- Have limited or zero use of chemical pesticides
- Include at least 11 different tree species across two to four hectares of land
What does bird-friendly coffee taste like?
Because the taste of coffee is so subjective, Bennett says it can be difficult to scientifically summarize what the taste difference is between bird-friendly coffee and coffee grown using sun farms. That said, Bennett says their roasting partners do say that Bird Friendly coffee tends to have a sweeter taste and better aroma than other coffee beans.
To date, the Bird Friendly Coffee program works with 58 farms across Latin America, Ethiopia, India, and Thailand that meet these credentials. The certified farms pay a royalty to the Smithsonian that goes back into to program itself to fund more research into the ways coffee farms can support migratory birds.
But actually promoting Bird Friendly coffee with consumers is easier said than done, says Bennett.
How popular is bird-friendly coffee?
This is something Ashley Dayer knows first hand. She’s an assistant professor of human dimensions in the department of fish and wildlife conservation at Virginia Tech and co-author of a new study published this March in the journal People and Nature. She investigates just how much bird watchers know about bird-friendly coffee certifications.
After surveying a group of just over 900 self-proclaimed coffee drinkers and bird watchers, Dayer tells Inverse it became clear that knowledge about this coffee was barely trickling into the birding community — let alone the public at large.
“Surprisingly, they were [largely] unaware,” Dayer says.
“About half of participants said that they consider bird habitat when they purchase, coffee, but then when we talked specifically about the Bird Friendly certification, only 38 percent of them were familiar with that certification, and then only 9 percent of them reported that they're purchasing it.”
This was pretty surprising to Dayer — not only because bird watchers are generally known to display more pro-environmental behavior, but because their survey participants were also paying members of the Cornell Lab of Ornithology. They had already demonstrated an interest in putting money towards conservation.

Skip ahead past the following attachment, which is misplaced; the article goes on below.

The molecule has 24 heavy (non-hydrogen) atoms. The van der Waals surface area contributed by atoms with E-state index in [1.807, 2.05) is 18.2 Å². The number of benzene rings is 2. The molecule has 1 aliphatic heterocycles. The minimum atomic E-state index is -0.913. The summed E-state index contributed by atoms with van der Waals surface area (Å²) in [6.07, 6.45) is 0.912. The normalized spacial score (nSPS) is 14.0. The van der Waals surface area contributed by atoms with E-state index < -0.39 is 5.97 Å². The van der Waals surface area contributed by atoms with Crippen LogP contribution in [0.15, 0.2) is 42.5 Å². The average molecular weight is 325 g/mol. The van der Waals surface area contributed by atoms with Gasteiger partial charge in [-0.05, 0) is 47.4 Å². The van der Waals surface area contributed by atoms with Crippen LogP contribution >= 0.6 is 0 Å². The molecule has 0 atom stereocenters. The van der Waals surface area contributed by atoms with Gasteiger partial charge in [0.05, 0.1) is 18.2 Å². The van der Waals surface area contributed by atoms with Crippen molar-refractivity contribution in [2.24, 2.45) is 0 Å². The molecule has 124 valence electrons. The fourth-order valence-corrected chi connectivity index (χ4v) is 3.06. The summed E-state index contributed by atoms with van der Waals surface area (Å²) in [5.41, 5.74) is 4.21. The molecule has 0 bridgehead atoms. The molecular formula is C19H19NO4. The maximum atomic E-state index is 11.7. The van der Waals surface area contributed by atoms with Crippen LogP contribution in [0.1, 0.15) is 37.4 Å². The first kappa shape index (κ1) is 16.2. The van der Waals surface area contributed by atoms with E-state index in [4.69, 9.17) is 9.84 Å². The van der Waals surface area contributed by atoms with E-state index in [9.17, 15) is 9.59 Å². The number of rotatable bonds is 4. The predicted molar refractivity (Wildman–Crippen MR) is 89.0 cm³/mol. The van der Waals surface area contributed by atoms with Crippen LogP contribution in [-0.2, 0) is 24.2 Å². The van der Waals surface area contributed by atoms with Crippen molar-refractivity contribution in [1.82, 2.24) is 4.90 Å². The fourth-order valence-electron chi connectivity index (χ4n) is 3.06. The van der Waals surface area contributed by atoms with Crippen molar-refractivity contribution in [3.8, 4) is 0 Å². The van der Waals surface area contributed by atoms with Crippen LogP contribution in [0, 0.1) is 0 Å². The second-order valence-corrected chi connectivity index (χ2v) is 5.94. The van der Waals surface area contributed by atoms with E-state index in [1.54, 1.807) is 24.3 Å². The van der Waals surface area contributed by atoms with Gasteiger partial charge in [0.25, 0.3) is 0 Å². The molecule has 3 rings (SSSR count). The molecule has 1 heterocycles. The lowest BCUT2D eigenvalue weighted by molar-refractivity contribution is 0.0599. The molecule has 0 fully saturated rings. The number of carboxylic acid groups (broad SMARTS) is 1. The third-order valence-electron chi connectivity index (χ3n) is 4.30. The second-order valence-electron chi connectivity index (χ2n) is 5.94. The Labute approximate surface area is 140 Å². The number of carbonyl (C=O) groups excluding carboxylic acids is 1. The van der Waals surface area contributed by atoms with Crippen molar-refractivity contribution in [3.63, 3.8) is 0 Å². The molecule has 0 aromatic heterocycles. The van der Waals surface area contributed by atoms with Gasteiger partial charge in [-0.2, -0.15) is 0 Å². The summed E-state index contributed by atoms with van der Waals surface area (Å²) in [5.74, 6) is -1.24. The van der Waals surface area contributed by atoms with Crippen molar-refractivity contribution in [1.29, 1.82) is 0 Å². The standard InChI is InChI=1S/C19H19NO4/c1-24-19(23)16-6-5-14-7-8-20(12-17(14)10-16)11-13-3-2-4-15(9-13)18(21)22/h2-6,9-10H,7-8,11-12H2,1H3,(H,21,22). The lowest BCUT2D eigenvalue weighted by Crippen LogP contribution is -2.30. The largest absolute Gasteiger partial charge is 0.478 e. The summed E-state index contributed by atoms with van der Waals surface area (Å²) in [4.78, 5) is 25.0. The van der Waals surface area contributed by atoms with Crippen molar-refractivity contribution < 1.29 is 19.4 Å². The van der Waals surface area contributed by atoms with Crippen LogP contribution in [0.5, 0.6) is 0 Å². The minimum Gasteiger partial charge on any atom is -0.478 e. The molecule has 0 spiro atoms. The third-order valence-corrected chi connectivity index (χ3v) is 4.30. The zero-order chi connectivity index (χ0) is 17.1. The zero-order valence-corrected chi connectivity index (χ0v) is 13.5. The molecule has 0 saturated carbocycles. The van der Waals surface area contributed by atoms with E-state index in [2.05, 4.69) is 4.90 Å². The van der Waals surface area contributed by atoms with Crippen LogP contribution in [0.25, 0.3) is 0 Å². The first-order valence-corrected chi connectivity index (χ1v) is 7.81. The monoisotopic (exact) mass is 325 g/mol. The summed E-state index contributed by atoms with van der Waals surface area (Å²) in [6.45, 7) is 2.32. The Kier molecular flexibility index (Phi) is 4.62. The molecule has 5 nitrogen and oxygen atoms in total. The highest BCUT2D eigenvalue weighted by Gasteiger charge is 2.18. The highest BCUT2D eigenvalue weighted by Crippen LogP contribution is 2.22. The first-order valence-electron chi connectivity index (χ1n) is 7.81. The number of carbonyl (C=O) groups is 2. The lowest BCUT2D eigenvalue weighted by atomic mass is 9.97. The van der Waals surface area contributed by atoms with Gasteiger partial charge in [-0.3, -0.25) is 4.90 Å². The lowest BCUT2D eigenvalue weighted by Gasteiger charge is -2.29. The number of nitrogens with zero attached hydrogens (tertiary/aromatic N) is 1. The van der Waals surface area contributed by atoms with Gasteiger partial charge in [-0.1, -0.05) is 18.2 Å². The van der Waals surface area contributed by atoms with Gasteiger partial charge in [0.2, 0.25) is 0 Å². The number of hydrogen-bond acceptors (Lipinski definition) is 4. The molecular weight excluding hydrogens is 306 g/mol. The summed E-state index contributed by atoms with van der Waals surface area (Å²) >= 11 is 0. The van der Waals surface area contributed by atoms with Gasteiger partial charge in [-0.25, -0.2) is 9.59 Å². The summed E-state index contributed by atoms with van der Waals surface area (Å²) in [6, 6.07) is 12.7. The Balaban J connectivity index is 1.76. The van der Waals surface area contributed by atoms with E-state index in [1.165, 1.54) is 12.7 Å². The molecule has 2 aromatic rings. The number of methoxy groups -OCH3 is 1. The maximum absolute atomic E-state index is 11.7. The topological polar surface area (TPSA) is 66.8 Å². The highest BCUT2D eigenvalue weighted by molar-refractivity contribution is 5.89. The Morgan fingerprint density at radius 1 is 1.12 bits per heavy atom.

But part of the problem facing bird-friendly coffee certifications, Dayer says, is that the coffee aisle is already inundated with “greenwashed” labels that may claim sustainable practice or environmental friendliness as a selling point — without substantiated claims.
Where can you buy bird-friendly coffee?
Greenwashing refers to claims that products are environmentally friendly when they’re actually not. The problem becomes more complex through the inclusion of legitimate labels promoting organic or Fair Trade coffee — that may look like the greenwashed labels.
While both labels address equally pressing concerns, the net effect can be that consumers are struck by decision paralysis and simply choose a coffee they’re already familiar with instead of trying something new.
And because awareness is relatively low, Bennett says prices are kept high compared to standard grocery store coffee (averaging about $13 per bag directly from the roaster’s websites) and the beans can be difficult to find in-person outside of specialty or high-end grocery stores. However, they can be ordered online or tracked down in person on the program’s website.
“Our number one problem with certifying all of this new farmland is that if we don’t have consumer demand for that coffee, the farm can become certified but they won't achieve a price premium because there's no market for it,” says Bennett.
Ultimately, Dayer says, word-of-mouth will go a long way in helping coffee certifications like Bird Friendly reach their full potential, whether that be trying bird-friendly coffee at a birding event or buying a special bag of beans to brew up for your birder friends. A cup of coffee is more than a morning routine — it’s a decision to make, with implications for the natural world.